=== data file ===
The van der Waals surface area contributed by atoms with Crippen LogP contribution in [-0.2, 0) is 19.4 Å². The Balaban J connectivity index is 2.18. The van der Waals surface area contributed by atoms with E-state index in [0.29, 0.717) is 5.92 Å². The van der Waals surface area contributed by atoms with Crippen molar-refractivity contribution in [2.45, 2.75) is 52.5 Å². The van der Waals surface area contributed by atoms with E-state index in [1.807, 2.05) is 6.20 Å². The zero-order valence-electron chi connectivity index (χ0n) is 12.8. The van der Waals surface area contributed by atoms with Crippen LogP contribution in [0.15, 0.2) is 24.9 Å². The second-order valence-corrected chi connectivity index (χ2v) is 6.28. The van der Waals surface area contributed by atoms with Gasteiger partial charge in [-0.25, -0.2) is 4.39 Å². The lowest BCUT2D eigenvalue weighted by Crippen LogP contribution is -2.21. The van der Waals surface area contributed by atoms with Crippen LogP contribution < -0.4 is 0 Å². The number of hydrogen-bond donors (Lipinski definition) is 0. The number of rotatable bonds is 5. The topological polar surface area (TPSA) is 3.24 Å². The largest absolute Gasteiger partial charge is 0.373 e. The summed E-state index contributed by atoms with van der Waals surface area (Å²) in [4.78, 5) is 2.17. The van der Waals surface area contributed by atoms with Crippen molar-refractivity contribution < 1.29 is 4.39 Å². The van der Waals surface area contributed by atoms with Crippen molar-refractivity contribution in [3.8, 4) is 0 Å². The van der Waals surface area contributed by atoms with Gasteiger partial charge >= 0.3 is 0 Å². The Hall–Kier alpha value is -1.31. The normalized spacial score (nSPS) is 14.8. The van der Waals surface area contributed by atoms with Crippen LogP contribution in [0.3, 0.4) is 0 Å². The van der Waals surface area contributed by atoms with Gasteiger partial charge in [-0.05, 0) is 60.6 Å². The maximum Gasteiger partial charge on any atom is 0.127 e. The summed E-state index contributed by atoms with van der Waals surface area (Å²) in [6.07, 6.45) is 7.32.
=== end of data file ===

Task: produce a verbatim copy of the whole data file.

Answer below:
The van der Waals surface area contributed by atoms with Crippen LogP contribution in [-0.2, 0) is 19.4 Å². The Balaban J connectivity index is 2.18. The van der Waals surface area contributed by atoms with E-state index in [0.29, 0.717) is 5.92 Å². The van der Waals surface area contributed by atoms with Crippen molar-refractivity contribution in [2.45, 2.75) is 52.5 Å². The van der Waals surface area contributed by atoms with E-state index in [1.807, 2.05) is 6.20 Å². The zero-order valence-electron chi connectivity index (χ0n) is 12.8. The van der Waals surface area contributed by atoms with Crippen LogP contribution in [0.15, 0.2) is 24.9 Å². The second-order valence-corrected chi connectivity index (χ2v) is 6.28. The van der Waals surface area contributed by atoms with Gasteiger partial charge in [-0.25, -0.2) is 4.39 Å². The lowest BCUT2D eigenvalue weighted by Crippen LogP contribution is -2.21. The van der Waals surface area contributed by atoms with Crippen LogP contribution < -0.4 is 0 Å². The number of hydrogen-bond donors (Lipinski definition) is 0. The number of rotatable bonds is 5. The topological polar surface area (TPSA) is 3.24 Å². The largest absolute Gasteiger partial charge is 0.373 e. The summed E-state index contributed by atoms with van der Waals surface area (Å²) in [4.78, 5) is 2.17. The van der Waals surface area contributed by atoms with Crippen molar-refractivity contribution < 1.29 is 4.39 Å². The van der Waals surface area contributed by atoms with Crippen molar-refractivity contribution in [3.8, 4) is 0 Å². The van der Waals surface area contributed by atoms with Gasteiger partial charge >= 0.3 is 0 Å². The Hall–Kier alpha value is -1.31. The normalized spacial score (nSPS) is 14.8. The van der Waals surface area contributed by atoms with Crippen LogP contribution in [0.3, 0.4) is 0 Å². The van der Waals surface area contributed by atoms with Gasteiger partial charge in [-0.05, 0) is 60.6 Å². The maximum Gasteiger partial charge on any atom is 0.127 e. The summed E-state index contributed by atoms with van der Waals surface area (Å²) in [6.07, 6.45) is 7.32.